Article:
People rate Ratas’ government

PHOTO: Mihkel Maripuu

When Postimees’ journalists gave the government a D+ last fall, politicians complained of the press being unjustly displeased. Minister of Education Mailis Reps said that the grade was based on the  grader and not the work done.  A fresh poll suggests the people are just as critical in their assessment.

Pollster Kantar Emor asked people to grade the government of Jüri Ratas on a scale of one to five and to list characteristic features that first come to mind in connection with the government in March.

Survey expert Aivar Voog said that people are hardly satisfied: marks given come to an average of 2.73. However, the sociologist added that people are always rather critical, and that a score of 3 or more would be positive. “To have an average score of more than three, most marks would have to be fours or fives; however, the summary rating of the coalition is definitely poor. There is displeasure, and ratings reflect a slump,” he said.

The recent ratings poll puts the Reform Party on top with 34.1 percent in March. The ruling Center Party had the support of 23.8 percent of people questioned, with the Conservative People’s Party (EKRE) coming in third on 18.3 percent. The social democrats had 10.6 percent of the vote. The summary rating of the coalition (Center, SDE, IRL) came to 38.5 percent.

“There have been very few periods in which the coalition’s rating has fallen below 40 percent,” Voog said. The low summary rating has persisted for three months.

“The result reflects recent weeks’ outright criticism of the government’s actions,” Voog said, pointing to excise duty policy, income tax reforms, and conflicts of interest covered by the media.

The government gets the highest marks (3.73) from Center Party voters, while supporters of opposition leader the Reform Party give it the lowest score (2.22). Non-Estonian-speakers tend to be satisfied with the government (3.3) as do pensioners (3.14) and supporters of the Social Democrat Party (3.3). Their feelings are not shared by EKRE supporters (2.29), entrepreneurs (2.46), people with higher income (2.56), men (2.53) and young people (2.51). Estonians gave the government an average score of 2.48.

People were also asked what words they would use to describe Ratas’ government. Nearly 16 percent of people questioned said the government has left a negative impression on them, with keywords such as “unstable”, “poor”, or “weak” used. Almost as many people (14.5 percent) picked words like “hurried”, “insecure”, and “inept”. 11.6 percent of people believe the government’s performance is average, while 10.6 percent believe it is doing well and described it using words like “good” and “functional”.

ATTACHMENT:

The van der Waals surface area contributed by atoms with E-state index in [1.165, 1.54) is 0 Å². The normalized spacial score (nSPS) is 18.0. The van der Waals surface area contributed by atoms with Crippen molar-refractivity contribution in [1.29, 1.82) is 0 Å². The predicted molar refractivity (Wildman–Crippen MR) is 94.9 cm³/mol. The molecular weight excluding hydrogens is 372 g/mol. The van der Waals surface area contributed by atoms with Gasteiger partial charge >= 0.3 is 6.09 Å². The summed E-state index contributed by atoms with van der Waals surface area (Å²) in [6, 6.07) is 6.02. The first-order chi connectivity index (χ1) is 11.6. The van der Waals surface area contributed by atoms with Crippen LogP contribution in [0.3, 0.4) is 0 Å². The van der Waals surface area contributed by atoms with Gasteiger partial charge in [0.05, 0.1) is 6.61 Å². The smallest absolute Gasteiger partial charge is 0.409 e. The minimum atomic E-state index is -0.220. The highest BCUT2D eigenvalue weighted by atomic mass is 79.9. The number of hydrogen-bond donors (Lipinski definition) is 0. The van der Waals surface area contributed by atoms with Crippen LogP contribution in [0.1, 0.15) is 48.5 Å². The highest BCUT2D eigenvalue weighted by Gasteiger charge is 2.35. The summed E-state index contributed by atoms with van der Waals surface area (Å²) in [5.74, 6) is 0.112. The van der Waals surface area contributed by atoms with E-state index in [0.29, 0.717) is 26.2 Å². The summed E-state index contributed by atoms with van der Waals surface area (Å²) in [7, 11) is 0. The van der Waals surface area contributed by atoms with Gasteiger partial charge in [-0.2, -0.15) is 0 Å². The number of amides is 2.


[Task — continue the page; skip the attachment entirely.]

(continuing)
“These are words people thought of first in connection with the government,” Voog explained. The adjectives were not provided by the questionnaire.

“It is difficult to comment on the poll’s results, including the balance of people’s negative or positive assessments as Kantar Emor has not carried out a comparable satisfaction study during the time of previous governments or the current one,” said the government’s Communication Director Urmas Seaver. He added the government will take note of the results.

Seaver listed the government’s priorities as including support for families with children and people having difficulty coping and who earn poor salary.

“To reach its goals, the government has made more difficult decisions, including changes to tax policy that have been more or less controversial for every government. They gave been carried out both as part of government policy (for example to reduce alcohol consumption) and to support execution of the government’s priorities (making sure people earning low salary could keep more of it),” he said.

Seaver said that effects of several decisions take time to manifest. “Voters can gauge the government’s work best when the initial debate has died down and results can be more clearly assessed,” he said.

Prime Minister Jüri Ratas said in an interview to ERR in early January that he remains calm in the face of Postimees’ grade of D+ and sees it as motivation. The grade was given for last year that was marked by scandal and replacement of several ministers.

“A plus is always progress. It will surely motivate the government to do better, sincerely so,” the PM said.